Road map for a radical resurgence in agriculture needed
We need a radical resurgence in agriculture. Road maps will help achieve this objective. In 2017, agriculture grew by 3.9 percent. But from 2013 to 2015, it grew by 1.1 percent, 1.6 percent, and 0.27 percent, respectively. In 2016, it declined by 1.3 percent. Therefore, from 2015 to 2017, the average growth is 2.6 percent for two years, or an average growth of only 1.3 percent a year.
Peter Drucker, whom I studied during my doctoral studies, emphasized: "It is important to do things right, but it is more important to do the right things."
Doing things right is largely helped by globally accepted management systems like ISO 9000. DA is instituting this, but it should be done at a faster pace. Less than a third of DA units have ISO 9000, while departments like the Department of Trade and Industry (DTI) have had it as a requirement for all its units for many years now.
However, doing the right things is much more important. Some of these are being effectively carried out by DA and Secretary Manny Piñol. But additional strategic moves should also be undertaken.
One clear but neglected initiative is the formulation of key agriculture subsector road maps that are committed to by private sector-led teams with full government support. They will also be the continuing oversight group for the road maps' implementation under DA's direction. Without these teams, the road maps will just lie idle and useless on the shelf.
We have fallen from being Southeast Asia's agriculture leader to now one of its laggards. On April 10, Bayan Academy president Eduardo Morato cited the table below, which is published in his monograph "Agriculture Industry and Employment Outlook."
From the table, we note that the Philippines is the least productive in five of the seven sectors, while it is second and third worst in the other two sectors.
Today, there are road maps for some of these crops, as well as other agriculture subsectors. Management road map experts should now be harnessed to review the thoroughness of these road maps so that they also have a global long-run perspective, determine if they are implemented properly, and recommend needed improvements.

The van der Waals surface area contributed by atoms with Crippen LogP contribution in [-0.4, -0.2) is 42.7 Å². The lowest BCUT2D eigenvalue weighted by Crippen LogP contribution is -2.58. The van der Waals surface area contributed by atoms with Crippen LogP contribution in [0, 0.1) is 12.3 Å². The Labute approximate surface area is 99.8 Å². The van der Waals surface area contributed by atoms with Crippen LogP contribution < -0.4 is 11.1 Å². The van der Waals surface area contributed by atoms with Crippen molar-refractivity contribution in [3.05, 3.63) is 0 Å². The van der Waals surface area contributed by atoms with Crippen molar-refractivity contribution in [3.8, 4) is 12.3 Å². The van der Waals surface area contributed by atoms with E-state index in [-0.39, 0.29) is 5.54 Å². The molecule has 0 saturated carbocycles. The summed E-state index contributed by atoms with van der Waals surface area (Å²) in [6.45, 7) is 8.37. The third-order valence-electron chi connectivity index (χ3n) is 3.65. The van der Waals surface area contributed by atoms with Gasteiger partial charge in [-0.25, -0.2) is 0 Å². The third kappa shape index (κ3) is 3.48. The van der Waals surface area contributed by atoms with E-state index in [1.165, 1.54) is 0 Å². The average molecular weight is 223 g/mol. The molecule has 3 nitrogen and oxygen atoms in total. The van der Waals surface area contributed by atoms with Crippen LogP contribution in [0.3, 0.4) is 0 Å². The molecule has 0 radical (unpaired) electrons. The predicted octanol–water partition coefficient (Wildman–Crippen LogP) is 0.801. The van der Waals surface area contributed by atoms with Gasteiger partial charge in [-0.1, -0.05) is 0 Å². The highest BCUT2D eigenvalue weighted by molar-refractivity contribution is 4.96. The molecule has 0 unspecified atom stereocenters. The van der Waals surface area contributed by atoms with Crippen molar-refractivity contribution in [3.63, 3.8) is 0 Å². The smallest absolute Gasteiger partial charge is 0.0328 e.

For a time, the Philippine Institute of Development Studies (PIDS) received more than 30 subsector road maps from DTI, but none from DA. PIDS (ranked 37th among the top 100 think tanks in Southeast Asia and the Pacific by Think Tank Index Report) can provide valuable guidance for both the DA and DTI road maps. It can also maximize the DA-DTI synergy so that we will have a cohesive agro-industrial strategy with road mapdetails to back this up.
In fact, food manufacturers under DTI is the largest manufacturing subsector with a 47 percent share, much bigger than the next subsectors of chemicals and chemical products at 12 percent, and radio, TV, and communication equipment at 10 percent.
Unfortunately, not enough of the food inputs come from our own farmers. Consequently, many processors have to import their inputs, which we could easily produce with the proper government support under an effective road map.
Chair Alex Escaño of the Philippine Council for Agriculture and Food, Inc. (PCAFI) identified 32 commodity champions to lead the PCAFI efforts. However, hardly any of them have been tapped to help formulate and implement the badly needed road maps for their respective sectors.
In today's agriculture environment, where both global threats and opportunities abound, it is critical that we win, rather than lose, in the global competition. DA should provide the budget and resources to make road maps a high priority initiative.
Doing the right things through road maps may be the key to the agriculture radical resurgence we badly need today.